In 1853 Josiah Keller, William Talbot, and Andrew Pope, lumbermen from Maine, built a mill to take advantage of the abundant forests that they found along the Washington coast. A small company town with a distinctively New England flavor grew near the mill. Everything was built and owned by the company and, even now that the mill has been closed and dismantled, the town is still owned and cared for by Pope Resources.
The entire town consists of just a few streets. The larger houses are shops. Interpretive signs are located in front of many of the buildings so a short walking tour gives a bit of history. Most of the smaller houses of the mill workers are no longer standing and some of the houses are private homes.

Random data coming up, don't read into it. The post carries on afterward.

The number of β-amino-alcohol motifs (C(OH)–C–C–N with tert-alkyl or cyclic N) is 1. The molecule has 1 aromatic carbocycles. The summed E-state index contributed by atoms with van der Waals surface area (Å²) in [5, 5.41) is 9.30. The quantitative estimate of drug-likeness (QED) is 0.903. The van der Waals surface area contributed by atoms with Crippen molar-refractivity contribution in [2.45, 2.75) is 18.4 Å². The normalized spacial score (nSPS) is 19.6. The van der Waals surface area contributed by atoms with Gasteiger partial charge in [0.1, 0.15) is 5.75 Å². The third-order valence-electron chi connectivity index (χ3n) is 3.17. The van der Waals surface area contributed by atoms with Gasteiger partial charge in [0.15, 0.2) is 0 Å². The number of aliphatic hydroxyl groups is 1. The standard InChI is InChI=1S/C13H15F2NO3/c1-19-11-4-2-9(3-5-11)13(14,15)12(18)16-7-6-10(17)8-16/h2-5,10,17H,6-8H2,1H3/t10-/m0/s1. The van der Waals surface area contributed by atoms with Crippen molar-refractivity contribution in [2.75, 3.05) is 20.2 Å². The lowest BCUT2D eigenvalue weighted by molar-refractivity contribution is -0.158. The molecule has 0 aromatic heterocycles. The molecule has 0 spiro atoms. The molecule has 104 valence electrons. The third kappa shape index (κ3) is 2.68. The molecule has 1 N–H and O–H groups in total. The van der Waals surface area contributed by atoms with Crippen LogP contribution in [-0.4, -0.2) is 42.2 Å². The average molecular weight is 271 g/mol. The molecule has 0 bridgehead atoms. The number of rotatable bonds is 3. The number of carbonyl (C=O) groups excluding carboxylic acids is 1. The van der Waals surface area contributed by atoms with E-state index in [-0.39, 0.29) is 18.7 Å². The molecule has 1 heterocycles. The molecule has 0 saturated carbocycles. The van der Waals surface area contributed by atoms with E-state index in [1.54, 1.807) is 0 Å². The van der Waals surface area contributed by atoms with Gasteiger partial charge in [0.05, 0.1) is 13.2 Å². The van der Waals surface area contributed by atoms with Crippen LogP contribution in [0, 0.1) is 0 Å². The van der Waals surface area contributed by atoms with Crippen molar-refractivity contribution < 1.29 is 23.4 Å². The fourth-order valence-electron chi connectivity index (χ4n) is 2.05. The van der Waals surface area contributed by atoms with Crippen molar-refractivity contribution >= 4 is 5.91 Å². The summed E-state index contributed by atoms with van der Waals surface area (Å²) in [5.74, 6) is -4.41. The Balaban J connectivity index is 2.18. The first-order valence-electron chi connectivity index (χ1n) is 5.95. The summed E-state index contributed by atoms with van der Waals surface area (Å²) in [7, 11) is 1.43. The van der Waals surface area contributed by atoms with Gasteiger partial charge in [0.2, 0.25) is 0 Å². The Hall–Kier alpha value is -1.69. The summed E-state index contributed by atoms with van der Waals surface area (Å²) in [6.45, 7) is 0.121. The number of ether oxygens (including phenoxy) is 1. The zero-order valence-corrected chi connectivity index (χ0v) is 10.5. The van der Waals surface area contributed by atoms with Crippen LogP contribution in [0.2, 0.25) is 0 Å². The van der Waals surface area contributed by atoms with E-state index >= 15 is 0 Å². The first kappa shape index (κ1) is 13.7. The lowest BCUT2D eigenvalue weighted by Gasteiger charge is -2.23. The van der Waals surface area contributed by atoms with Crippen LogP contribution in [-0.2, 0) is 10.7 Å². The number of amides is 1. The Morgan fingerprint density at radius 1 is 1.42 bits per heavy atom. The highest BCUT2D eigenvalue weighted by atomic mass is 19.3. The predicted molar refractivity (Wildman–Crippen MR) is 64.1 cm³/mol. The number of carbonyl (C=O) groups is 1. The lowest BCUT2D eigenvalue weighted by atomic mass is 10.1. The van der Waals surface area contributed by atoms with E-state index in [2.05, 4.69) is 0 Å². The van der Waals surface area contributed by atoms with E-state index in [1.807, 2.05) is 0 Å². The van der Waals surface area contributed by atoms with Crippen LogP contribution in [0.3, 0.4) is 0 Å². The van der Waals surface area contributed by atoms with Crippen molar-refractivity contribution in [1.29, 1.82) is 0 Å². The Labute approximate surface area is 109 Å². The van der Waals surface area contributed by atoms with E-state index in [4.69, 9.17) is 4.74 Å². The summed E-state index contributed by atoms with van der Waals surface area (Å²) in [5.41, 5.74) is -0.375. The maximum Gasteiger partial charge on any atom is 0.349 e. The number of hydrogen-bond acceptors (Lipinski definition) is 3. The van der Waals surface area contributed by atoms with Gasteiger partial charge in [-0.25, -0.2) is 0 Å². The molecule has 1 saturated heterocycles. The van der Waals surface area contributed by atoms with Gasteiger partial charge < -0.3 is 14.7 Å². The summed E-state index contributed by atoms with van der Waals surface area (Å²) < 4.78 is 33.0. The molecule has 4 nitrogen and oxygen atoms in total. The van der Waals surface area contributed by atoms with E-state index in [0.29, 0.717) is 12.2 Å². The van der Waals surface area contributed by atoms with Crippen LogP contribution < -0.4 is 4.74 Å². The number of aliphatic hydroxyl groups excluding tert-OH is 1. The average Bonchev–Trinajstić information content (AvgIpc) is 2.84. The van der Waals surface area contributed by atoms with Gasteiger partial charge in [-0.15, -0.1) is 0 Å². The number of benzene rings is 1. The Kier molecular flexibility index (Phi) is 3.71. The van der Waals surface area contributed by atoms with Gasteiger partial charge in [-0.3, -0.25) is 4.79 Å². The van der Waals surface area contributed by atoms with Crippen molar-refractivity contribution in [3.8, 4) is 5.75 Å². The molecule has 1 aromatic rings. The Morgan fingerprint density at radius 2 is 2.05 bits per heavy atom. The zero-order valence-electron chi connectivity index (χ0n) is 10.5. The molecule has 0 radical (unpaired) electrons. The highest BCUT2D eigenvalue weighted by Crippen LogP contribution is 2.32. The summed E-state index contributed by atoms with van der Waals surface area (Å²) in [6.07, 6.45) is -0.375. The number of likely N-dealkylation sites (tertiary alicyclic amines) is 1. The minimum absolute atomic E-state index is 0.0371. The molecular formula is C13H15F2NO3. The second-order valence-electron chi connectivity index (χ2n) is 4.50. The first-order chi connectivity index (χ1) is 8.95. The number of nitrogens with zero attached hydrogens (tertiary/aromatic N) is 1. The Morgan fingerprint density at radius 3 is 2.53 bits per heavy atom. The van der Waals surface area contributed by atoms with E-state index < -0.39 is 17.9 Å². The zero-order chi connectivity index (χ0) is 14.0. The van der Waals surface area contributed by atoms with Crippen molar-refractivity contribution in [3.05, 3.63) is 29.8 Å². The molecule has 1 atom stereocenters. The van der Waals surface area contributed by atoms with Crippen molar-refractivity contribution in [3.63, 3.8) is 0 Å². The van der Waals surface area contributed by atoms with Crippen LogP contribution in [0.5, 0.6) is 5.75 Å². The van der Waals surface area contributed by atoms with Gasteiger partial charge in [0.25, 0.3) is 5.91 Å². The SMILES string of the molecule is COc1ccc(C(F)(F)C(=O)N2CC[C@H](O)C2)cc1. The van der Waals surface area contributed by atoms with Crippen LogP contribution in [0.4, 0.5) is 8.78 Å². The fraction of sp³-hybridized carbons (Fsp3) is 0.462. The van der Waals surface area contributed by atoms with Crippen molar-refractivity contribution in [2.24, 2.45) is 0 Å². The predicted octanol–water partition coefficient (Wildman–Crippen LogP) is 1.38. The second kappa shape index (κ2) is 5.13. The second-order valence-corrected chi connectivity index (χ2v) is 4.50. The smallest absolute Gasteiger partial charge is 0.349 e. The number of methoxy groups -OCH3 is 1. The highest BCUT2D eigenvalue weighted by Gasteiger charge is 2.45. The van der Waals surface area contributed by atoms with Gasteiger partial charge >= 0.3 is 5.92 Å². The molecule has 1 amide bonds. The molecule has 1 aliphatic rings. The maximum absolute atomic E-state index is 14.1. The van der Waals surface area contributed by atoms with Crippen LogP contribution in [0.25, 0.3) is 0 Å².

The historic museum is in the basement of the general store. It’s tiny with beautifully constructed displays about the owners of the lumber company but hardly anything about the workers and their lives. There’s also a sea creature and seashell museum on the second floor balcony area of the general store.
The historic museum, except for the bank vault display room, is accessible but getting to the entrance involves going down a steep hill. There’s a handicapped parking spot at the entrance where a small RV might fit. The seashell museum is not accessible. All of the shops have good ramps and the sidewalks and curb cuts are in good condition.
The best place to park a large vehicle is along Puget Way. Museum